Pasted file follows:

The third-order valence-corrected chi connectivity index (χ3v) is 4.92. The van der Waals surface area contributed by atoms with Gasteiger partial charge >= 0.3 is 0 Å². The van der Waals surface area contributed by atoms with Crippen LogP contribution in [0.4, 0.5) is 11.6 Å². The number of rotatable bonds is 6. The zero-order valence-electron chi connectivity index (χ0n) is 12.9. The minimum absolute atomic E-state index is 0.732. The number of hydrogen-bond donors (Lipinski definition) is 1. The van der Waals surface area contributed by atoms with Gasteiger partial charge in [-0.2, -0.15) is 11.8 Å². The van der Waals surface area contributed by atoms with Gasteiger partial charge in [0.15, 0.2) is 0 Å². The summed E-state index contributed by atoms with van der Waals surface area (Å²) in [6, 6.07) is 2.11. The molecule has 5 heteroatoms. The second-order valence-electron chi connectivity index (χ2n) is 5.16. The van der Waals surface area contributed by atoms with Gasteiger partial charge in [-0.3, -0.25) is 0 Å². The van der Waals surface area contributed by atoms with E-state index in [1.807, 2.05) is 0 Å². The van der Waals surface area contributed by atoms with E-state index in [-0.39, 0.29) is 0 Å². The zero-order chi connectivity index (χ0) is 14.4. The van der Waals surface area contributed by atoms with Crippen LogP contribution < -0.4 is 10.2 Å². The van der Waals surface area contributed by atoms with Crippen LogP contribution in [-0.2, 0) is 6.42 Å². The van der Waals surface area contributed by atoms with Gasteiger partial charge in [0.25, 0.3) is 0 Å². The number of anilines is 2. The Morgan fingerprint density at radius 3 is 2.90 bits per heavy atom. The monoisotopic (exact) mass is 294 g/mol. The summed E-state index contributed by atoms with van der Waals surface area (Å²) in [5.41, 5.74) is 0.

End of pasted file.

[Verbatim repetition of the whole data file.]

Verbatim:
The third-order valence-corrected chi connectivity index (χ3v) is 4.92. The van der Waals surface area contributed by atoms with Gasteiger partial charge >= 0.3 is 0 Å². The van der Waals surface area contributed by atoms with Crippen LogP contribution in [0.4, 0.5) is 11.6 Å². The number of rotatable bonds is 6. The zero-order valence-electron chi connectivity index (χ0n) is 12.9. The minimum absolute atomic E-state index is 0.732. The number of hydrogen-bond donors (Lipinski definition) is 1. The van der Waals surface area contributed by atoms with Gasteiger partial charge in [-0.2, -0.15) is 11.8 Å². The van der Waals surface area contributed by atoms with Gasteiger partial charge in [0.15, 0.2) is 0 Å². The summed E-state index contributed by atoms with van der Waals surface area (Å²) in [6, 6.07) is 2.11. The molecule has 5 heteroatoms. The second-order valence-electron chi connectivity index (χ2n) is 5.16. The van der Waals surface area contributed by atoms with Gasteiger partial charge in [-0.3, -0.25) is 0 Å². The van der Waals surface area contributed by atoms with E-state index in [1.807, 2.05) is 0 Å². The van der Waals surface area contributed by atoms with E-state index in [-0.39, 0.29) is 0 Å². The zero-order chi connectivity index (χ0) is 14.4. The van der Waals surface area contributed by atoms with Crippen LogP contribution < -0.4 is 10.2 Å². The van der Waals surface area contributed by atoms with Crippen LogP contribution in [-0.2, 0) is 6.42 Å². The van der Waals surface area contributed by atoms with Gasteiger partial charge in [0.25, 0.3) is 0 Å². The number of anilines is 2. The Morgan fingerprint density at radius 3 is 2.90 bits per heavy atom. The monoisotopic (exact) mass is 294 g/mol. The summed E-state index contributed by atoms with van der Waals surface area (Å²) in [5.41, 5.74) is 0.